Since it is not possible to get a new physically identical replacement for this capacitor, I replaced it with a 1500µF 16V radial-leaded cap, Digi-Key part 493-1530-ND. This is a Nichicon UHE series part with a rated life of 10,000Hrs @ 105ºC: the best I could get. To mount it, I first desoldered the white-red-orange wire going to the negative terminal of the original capacitor and soldered it instead to one of the four can lugs (originally, the can was connected to the negative terminal with a small wire). Since the can on this kind of capacitor is insulated from both terminals, this disconnects the original capacitor while allowing it to remain physically in place. I then soldered the new capacitor between an unused can lug and the remaining positive terminal. If mechanical shock was a concern (such as if the unit was to be shipped), I would've added a bit of non-corrosive silicone to keep the capacitor in place, but as it is, the mounting is firm enough.

After this, the unit worked perfectly. Admittedly, I didn't check for perfect accuracy, given the lack of a precision frequency source; my check was simply comparing the readout to my other counters, which it matched. I did not even have to do any contact cleaning of the controls, since all were behaving properly from the start, despite that this instrument was sitting for years unused before I got it. Now that's quality: a 1960s instrument working fine after changing one part.

The question still remains though: why did it seem to work on the 1ms time base and below, but not 10ms and up? I think the answer lies in the period of 120Hz ripple: 8.3ms. Thus, over a time interval of 10ms and up, the input frequency is counted over at least one ripple cycle. Now, the time base signal was only affected for a small portion of the 8.3ms period: the portion where the faulty capacitor's voltage fell below the desired input voltage of its associated voltage regulator circuit. Let's say around 1/5 of the 8.3ms period was affected. So, for one, the chances of landing on a "good" section of the time base signal would be about 1/5. As well though, it may be the case that the shift in voltage (the ripple superimposed) over the counting inteval was causing the problem, so that even if one of the shorter sampling intervals "lands" in an affected spot of the time base, it would still count properly — this would explain why 1/5 of the counts did not seem bad.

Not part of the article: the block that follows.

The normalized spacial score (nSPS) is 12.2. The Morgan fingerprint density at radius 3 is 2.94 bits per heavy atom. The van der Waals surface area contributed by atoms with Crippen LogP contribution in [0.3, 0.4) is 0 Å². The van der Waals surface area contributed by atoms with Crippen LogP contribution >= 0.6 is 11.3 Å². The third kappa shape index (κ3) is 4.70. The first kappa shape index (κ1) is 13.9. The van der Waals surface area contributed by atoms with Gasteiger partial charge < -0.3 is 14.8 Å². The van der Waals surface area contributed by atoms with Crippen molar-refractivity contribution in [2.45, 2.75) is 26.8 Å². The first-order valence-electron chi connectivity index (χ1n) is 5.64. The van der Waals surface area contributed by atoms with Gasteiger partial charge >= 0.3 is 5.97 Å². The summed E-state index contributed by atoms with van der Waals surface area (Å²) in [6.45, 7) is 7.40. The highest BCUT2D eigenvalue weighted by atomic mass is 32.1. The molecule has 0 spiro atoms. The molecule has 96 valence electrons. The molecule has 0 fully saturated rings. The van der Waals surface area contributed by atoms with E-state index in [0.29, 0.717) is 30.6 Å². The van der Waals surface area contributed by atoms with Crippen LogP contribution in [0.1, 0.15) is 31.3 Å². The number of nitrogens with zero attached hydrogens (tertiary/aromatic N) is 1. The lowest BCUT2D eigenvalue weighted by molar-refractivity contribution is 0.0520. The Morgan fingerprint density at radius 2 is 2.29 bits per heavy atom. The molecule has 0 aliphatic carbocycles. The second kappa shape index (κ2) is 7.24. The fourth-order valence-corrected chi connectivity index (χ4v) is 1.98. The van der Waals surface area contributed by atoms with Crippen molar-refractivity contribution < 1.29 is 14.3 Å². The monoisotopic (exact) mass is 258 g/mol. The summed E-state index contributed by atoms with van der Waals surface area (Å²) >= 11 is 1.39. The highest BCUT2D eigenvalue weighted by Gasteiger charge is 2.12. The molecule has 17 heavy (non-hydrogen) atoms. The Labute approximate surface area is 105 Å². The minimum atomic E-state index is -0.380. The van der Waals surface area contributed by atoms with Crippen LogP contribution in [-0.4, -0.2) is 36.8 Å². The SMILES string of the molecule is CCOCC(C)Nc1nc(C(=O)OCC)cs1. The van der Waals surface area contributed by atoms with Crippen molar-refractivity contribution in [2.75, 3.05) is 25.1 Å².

Lastly, although it wasn't strictly necessary, I replaced the decayed foam on the inner surface of the top and bottom covers. The original foam was easily removed by blowing it away with an air compressor, and the remaining glue (which was partially hardened, partially still sticky) was removed first with the edge of an old credit card (to remove the hardened parts), followed by paper towels soaked in acetone. Then new 2mm-thick EVA foam was applied. We will see how it holds up compared to the original foam. The finished top panel is shown below.

And of course, the usual dust removal (with a compressor and vacuum) and cosmetic cleaning of the knobs, panels, etc. was done.


The 5245M uses 99.9% discrete circuitry, with hundreds of metal-can transistors and glass diodes, both in germanium and silicon types. (I will explain where the 0.1%, which may even be an exaggeration, comes from shortly.) Besides its continued usefulness, it is a beautiful piece of electronic history, showing fine workmanship and quality of both materials and design. There is no modern equivalent, due to the cheapening of everything that has occurred.

Before looking inside, have a look at the back. You can see the rotary selector for the time base source, choosing external, internal, or scaled internal time bases. Scaling is selected in decade steps by another rotary switch, and a scaled output is given. A fixed 5MHz output is also provided, which gives a sine wave of 1V RMS into 50Ω so long as the instrument is connected to power. This is because the oven and oscillator circuits are constantly powered, in order to keep the crystal always at operating temperature so that no warm-up time is necessary.